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Twelve Electronic Discovery Mistakes Often Made by Vendors (That they won’t tell you about!)

Electronic Discovery vendors do not simply run electronic documents through a magic box and hand you the processed results on DVD. There are many steps taken in the electronic discovery process, which means many opportunities to make mistakes.  If you don’t know what your electronic discovery vendor is doing to your documents, here is a simple list of mistakes that occur quite frequently.  Make sure that your electronic discovery vendor is not committing these common mistakes:

Electronic Discovery Mistake No. 1: Producing redacted text.

You can redact an image, but unless you redact the corresponding text file and metadata, you are disclosing your client’s privileged information.

Electronic Discovery Mistake No. 2: Producing privileged documents.

In one case we had, the opposing party produced all of their privileged documents with the tag “Privileged”, as well as their electronic attorney notes for each document in the production.  Oops!  Here’s a tip—use red labels for DVDs that contain your client’s privileged documents.  Red labels make it less likely that you will hand off the wrong disc to opposing counsel.

Electronic Discovery Mistake No. 3: OCR’ing documents instead of extracting text.

Many vendors do this without you knowing it.  While extracting the text of a document for use in keyword filters is 100% accurate, OCR is at best only 70 to 80% accurate, meaning that this process overlooks 20 to 30% of the documents. (NOTE: OCR stands for Optical Character Recognition.  It’s the process by which a computer can essentially ‘read’ hard-copy documents and convert them into computer-based text.)

Electronic Discovery Mistake No. 4: Altering metadata by opening difficult files (as opposed to simply viewing them).

Most documents are TIFFed by using QuickView Plus which does not actually open the document, it simply views it.  QuickView Plus cannot TIFF all documents.  For these problem documents, vendors sometimes load them onto one of their computers to open before TIFFing it.  Insodoing, they change the metadata so that it reflects information from the electronic discovery vendor’s computer – including the file path, custodian, and last accessed date – not the true custodian’s computer.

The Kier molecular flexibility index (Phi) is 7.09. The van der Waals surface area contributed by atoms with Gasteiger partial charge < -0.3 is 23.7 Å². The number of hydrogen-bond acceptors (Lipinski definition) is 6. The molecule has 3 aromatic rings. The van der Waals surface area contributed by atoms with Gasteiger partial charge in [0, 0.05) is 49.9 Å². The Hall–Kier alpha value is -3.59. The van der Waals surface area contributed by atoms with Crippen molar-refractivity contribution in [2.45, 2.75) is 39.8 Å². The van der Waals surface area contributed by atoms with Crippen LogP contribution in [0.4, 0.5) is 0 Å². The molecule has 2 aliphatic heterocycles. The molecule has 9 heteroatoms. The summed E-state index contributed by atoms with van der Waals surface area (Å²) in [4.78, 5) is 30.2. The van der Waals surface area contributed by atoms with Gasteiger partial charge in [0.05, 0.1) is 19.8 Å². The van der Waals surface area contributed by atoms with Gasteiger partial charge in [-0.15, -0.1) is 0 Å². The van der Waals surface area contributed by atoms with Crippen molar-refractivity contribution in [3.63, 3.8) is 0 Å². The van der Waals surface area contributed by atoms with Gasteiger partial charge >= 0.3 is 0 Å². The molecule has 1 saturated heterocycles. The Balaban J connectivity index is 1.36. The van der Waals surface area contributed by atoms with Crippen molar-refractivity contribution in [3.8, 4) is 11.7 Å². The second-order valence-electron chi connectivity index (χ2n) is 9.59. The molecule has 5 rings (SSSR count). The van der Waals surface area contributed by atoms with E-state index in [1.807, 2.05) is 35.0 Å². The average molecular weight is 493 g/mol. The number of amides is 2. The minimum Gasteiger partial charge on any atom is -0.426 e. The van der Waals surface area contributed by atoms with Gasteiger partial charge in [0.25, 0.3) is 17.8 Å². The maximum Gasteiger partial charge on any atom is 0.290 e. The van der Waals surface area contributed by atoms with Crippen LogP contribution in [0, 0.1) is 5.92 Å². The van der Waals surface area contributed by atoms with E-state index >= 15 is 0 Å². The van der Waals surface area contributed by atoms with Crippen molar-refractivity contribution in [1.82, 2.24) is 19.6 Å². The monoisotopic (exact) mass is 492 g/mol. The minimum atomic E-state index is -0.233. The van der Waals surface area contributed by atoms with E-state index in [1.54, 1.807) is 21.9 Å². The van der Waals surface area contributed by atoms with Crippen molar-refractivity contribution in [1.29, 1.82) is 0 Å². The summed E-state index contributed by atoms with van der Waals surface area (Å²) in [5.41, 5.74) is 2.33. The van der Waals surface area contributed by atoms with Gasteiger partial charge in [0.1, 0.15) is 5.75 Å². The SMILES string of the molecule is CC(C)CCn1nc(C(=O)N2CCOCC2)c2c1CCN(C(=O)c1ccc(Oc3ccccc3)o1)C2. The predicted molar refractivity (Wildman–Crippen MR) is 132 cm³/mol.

Electronic Discovery Mistake No. 5: Not collecting all file types.

Many people will create their own file extension names for their own unique naming convention.  Instead of using “.doc” for a word processing document, they may use “.ltr” to denote a letter, or “.mem” for a memo.  If the vendor only processes the main file extension types, you may be missing many documents.  There are software programs that do not rely on the file extension alone to identify file types.

Electronic Discovery Mistake No. 6: Not opening columns of spreadsheets to widest cell and not showing hidden cells.

When you create an image of a spreadsheet, it is very easy to miss data if you do not expand each column to the width of the widest cell in the column.  While you could still see this data in the native file, you will miss it in the TIFF if you fail to expand every column.

Electronic Discovery Mistake No. 7: Not producing spreadsheet formulas.

Typically the numbers in a spreadsheet are not nearly as important as how you calculated the numbers.  Simply printing out a spreadsheet to PDF loses the formulas.

Electronic Discovery Mistake No. 8: Altering “current” dates.

Sometimes memos, letters, or other documents will have fields that will automatically display the current date.  This can be good to make sure that you do not misdate a letter you intend to write, but bad if you later want to determine when you wrote a letter.  If care is not taken in the discovery process, these dates may display the date the document was processed by your electronic discovery vendor, not the true date intended by the document’s author.

Electronic Discovery Mistake No. 9: Altering dates by mishandling documents.

The last modified date for each document may reflect the date the documents were processed for discovery, as opposed to their true date.  This mistake happens all the time.

Electronic Discovery Mistake No. 10: Producing documents out of order.

Some vendors order documents in the order they get processed, which means that the order may get mixed up if larger files take longer to process than smaller ones.

Electronic Discovery Mistake No. 11: Stamping incorrect time.

If a vendor in California processes documents received from a custodian in Florida, the documents’ creation date, etc. could be different than the original files due to the time zone the documents are processed in.  Let your vendor know if the files being processed are from a different time zone or have them default to Greenwich Mean Time (GMT).

Electronic Discovery Mistake No. 12: Limiting file sizes.

Some electronic discovery processing programs will not process files that are over a specified size.  The result is that these files are simply left out of the production.  It is much better to learn about such limitations before your electronic discovery vendor is deposed by the other side.